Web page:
Think Different, Think Switzerland

Posted by on Nov 24, 2014 in 8152blog.ch, Switzerland, Technology | No Comments
Think Different, Think Switzerland

I admit I sunk my teeth into the Mac very early on — in 1991, in Switzerland. In 1990, I was given a test drive on an old Apple (pre-Mac!) machine, where I completed this oddly-named course called Type to Learn. I was the first-ever student in the whole class to finish it in that year, which kind of made my Chinese parents happy (since the Chinese, Asians etc were supposed to be best in class, yotta yotta yotta…).

I remembered from very early on that this in essence gave me a “licence” to test-drive the Mac much earlier. I’m talking about the pre-Mac OS era: back in the day this was System 6.0.7. If you could imagine a compact, all-in-one Mac in greyish-platinum, capable of running only one app at a time in black and white, this was it.

The Swiss had some kind of nationwide obsession with the Mac, it seemed, even though Apple Switzerland (as in the office) wasn’t reality until 1995. It wasn’t like that made any difference, though: before the Wallisellen office was set up, the nation was already engulfed in Mac mania. I was invited in 1995 to an office which was completely run by Macs.

iConsumerism in Motion: Living through the iOS 8 Mania in London

Posted by on Sep 17, 2014 in Apple, Technology, United Kingdom | No Comments

Finally, expletive deleted hit the fan.

Tracy and I just got out of the Regent Street Apple Store as Apple was unleashing iOS 8 to all of us. Even those in the store knew: trying to update to the new OS at 18:00 BST would just be that — you’d have to wait ages.

Yes, I agree iOS 8 has some seriously cool features I’d give my right arm for. A smarter keyboard that’s smarter still per application, with app-sensitive auto-fill suggestions. A better design that allows you to literally fire back responses. The promise of Continuity (a major plus for me).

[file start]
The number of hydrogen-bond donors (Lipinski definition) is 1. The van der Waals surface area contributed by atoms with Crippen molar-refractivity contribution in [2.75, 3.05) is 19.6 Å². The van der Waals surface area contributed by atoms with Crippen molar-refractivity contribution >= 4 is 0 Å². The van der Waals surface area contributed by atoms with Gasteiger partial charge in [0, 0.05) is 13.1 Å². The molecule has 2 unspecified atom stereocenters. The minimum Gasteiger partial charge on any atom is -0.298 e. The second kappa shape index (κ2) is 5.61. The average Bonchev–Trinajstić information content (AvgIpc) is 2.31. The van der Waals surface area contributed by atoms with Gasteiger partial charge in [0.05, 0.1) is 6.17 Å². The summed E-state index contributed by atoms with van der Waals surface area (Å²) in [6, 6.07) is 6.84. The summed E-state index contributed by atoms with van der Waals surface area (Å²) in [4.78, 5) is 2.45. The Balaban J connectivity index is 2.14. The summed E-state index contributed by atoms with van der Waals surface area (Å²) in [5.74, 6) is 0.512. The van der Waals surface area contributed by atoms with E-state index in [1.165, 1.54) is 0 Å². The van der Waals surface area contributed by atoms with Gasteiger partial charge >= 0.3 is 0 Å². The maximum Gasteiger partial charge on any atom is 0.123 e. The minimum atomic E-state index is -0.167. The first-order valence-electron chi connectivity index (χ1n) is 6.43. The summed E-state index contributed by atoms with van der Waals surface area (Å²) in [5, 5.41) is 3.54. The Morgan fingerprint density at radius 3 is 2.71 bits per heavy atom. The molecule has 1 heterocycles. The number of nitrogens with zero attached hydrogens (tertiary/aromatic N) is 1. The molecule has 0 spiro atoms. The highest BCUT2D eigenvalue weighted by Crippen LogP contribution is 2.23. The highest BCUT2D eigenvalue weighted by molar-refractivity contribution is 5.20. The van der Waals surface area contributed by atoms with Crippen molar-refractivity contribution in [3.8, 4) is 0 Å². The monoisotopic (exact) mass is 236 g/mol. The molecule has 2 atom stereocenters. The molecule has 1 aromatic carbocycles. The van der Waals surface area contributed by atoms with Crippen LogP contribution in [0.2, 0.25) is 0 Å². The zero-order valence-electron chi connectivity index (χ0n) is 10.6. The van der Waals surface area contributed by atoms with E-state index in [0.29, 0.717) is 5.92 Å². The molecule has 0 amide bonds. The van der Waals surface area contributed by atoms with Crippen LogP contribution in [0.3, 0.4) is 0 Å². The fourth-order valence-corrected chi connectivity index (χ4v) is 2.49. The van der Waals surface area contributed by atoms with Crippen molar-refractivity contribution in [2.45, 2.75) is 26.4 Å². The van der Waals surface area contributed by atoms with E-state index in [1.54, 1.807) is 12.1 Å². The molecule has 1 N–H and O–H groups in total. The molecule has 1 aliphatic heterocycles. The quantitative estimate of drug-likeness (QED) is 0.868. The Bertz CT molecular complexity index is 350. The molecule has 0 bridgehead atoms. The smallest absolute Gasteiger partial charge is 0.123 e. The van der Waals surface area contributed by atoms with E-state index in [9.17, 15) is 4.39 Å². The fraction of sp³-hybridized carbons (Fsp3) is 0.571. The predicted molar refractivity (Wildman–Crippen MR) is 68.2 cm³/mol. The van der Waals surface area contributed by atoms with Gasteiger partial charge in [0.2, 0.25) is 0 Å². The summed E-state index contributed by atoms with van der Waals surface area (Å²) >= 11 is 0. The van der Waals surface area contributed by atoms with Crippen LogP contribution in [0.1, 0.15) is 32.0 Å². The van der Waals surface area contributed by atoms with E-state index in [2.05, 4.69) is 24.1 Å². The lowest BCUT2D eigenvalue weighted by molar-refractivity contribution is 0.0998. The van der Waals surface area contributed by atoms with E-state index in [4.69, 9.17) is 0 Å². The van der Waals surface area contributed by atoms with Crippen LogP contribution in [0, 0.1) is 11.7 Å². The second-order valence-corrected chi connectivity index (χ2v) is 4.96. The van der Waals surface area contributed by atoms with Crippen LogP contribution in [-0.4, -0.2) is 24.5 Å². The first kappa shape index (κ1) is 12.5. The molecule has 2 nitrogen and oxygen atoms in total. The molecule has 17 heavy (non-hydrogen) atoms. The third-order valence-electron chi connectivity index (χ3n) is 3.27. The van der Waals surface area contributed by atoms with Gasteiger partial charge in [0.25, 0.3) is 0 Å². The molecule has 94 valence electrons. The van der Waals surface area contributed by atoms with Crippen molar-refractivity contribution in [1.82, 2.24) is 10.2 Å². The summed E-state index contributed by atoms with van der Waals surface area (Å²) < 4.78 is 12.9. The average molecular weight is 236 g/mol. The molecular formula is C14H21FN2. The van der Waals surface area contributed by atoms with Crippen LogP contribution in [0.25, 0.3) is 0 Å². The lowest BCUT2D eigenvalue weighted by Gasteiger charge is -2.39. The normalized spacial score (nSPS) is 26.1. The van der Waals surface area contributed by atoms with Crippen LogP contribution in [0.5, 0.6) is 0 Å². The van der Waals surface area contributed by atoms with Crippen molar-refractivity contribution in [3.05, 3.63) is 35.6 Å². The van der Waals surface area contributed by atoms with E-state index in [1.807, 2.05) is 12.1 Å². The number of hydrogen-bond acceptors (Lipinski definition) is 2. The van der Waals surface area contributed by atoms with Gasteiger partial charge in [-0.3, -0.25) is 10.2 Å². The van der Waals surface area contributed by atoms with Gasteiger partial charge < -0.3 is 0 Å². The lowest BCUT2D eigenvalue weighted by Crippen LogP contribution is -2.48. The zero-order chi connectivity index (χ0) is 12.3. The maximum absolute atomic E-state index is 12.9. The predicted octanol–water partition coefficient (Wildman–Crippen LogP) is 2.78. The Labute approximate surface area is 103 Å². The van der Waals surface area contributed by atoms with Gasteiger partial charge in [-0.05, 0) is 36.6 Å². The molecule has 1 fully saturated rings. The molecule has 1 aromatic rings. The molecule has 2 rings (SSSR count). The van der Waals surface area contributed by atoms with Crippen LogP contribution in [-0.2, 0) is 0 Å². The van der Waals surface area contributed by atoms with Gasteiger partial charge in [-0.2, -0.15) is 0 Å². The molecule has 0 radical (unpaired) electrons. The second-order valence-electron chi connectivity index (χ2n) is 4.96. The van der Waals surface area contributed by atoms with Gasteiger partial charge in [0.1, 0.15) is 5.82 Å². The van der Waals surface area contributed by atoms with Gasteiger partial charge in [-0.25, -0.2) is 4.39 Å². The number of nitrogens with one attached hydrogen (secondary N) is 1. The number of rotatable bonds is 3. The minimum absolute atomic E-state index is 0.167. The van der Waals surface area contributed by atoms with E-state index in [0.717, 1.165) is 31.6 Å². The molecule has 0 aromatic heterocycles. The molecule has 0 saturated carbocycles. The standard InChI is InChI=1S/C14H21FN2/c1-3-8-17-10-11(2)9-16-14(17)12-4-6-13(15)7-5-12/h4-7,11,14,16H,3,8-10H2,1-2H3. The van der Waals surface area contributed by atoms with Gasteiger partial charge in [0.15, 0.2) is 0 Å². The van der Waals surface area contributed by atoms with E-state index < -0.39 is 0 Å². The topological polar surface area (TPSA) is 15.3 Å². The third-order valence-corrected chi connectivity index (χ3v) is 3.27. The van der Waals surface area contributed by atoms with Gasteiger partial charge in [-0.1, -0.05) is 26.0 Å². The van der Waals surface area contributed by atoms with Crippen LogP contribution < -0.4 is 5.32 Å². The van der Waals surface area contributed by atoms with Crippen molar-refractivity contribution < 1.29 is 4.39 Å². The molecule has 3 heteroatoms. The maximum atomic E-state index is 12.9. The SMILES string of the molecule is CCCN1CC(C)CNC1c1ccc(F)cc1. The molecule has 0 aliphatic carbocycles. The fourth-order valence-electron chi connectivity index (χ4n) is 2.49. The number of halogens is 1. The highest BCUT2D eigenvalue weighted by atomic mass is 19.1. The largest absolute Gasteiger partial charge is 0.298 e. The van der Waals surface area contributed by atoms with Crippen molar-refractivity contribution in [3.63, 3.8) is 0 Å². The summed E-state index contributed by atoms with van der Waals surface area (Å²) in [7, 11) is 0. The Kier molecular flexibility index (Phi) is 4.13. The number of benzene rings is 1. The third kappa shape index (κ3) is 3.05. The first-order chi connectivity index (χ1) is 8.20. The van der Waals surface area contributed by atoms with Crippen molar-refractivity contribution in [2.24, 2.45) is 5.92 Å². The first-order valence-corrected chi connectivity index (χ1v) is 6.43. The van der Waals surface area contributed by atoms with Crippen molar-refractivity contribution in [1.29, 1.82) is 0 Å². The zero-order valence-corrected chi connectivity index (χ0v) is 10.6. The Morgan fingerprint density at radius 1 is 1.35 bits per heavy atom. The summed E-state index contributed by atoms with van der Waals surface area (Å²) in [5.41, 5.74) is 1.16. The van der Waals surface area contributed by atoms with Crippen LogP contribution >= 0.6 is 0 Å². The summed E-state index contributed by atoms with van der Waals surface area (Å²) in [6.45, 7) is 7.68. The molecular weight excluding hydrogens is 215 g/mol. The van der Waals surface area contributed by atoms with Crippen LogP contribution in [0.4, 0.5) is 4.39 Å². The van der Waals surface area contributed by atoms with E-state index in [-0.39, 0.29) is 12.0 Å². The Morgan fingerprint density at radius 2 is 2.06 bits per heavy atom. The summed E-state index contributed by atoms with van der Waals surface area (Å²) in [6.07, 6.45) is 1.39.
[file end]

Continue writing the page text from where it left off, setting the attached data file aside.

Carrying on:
But the result will simply be the massive dumping of machines that can’t run the new system.

Linking Up on LinkedIn

Posted by on Mar 25, 2014 in Social Media, Technology | No Comments

As of late I have really been putting a lot of work into building up my presence at LinkedIn — and having an updated resume, at least in English, was certainly a big part of that. Here’s more on this (plus the key pointers) in quickie bullets…

  • Who do I link up with? If we’ve talked online and / or offline, you’re in. BTW: I don’t go after random folks or people whom the last time I linked up was more than probably 5 years ago, unless we really worked together.
  • Who do I endorse? Anyone in my network whom I know is doing things. I endorse you for what I know you’re up to: I don’t endorse “at random”, so if you’re into the media, I probably won’t endorse you for fine cuisine unless you’re also a cook.
  • Who do I recommend? People I know who have worked together with me on one or more projects. And by that I mean we would have to have talked more than once per week whilst working on the project.

Giving the new China Central Place Apple Store a Look

Posted by on Feb 8, 2014 in Apple, Technology | No Comments
Giving the new China Central Place Apple Store a Look

The China Central Place Apple Store opened in late January — right when I was off to… I think it was Shandong again? Or was it Tianjin? Jeez, I always seem to miss these grand openings… not that I’ve been a fanboy of one: a rogue club in Beijing (apparently with “contacts in the store”) nixed any chances of the average commoner (or me) getting No. 1 at the Sanlitun store.

Still, the new China Central Place Apple Store was quite impressive — for a one-storey store, although the ceiling seemed to too tall. Whilst I’m not advocating for super-low ceilings, either, I supposed they could have used some of that huge, wide open space to store things — even a few iMacs would do.

The entrance to the store reminded me like the entrance to the Audi dealership by Wangfujing — well-designed. I was, in fact, quite happy to be served by an expat in town — apparently we tick much better in English.

Social Media Wants to Be Free. Let It Be.

Posted by on Nov 22, 2013 in David Feng Views, Technology | No Comments

I’d like to keep today’s post a brief one — I’m a firm believer that rational, legal debate on the Internet is one of the best things ever invented — or at least made possible. Social media is one of those places where we all are sharing voices freely. I love it when people from Africa, Asia, the Americas, Europe and all over the place come together over a great variety of things.

Social media, like I argued in my PhD dissertation, should be a place where there remains both order and freedom — and one doesn’t have to feed on the other. Whilst we should ban criminal content — much is the case in “the real world” — we should also allow rational, legal debate plenty of space and time. I’m not one for shutting down accounts just because I share a different point of view than you do. To me that’s something that sounds like Pyongyang. It just shouldn’t happen.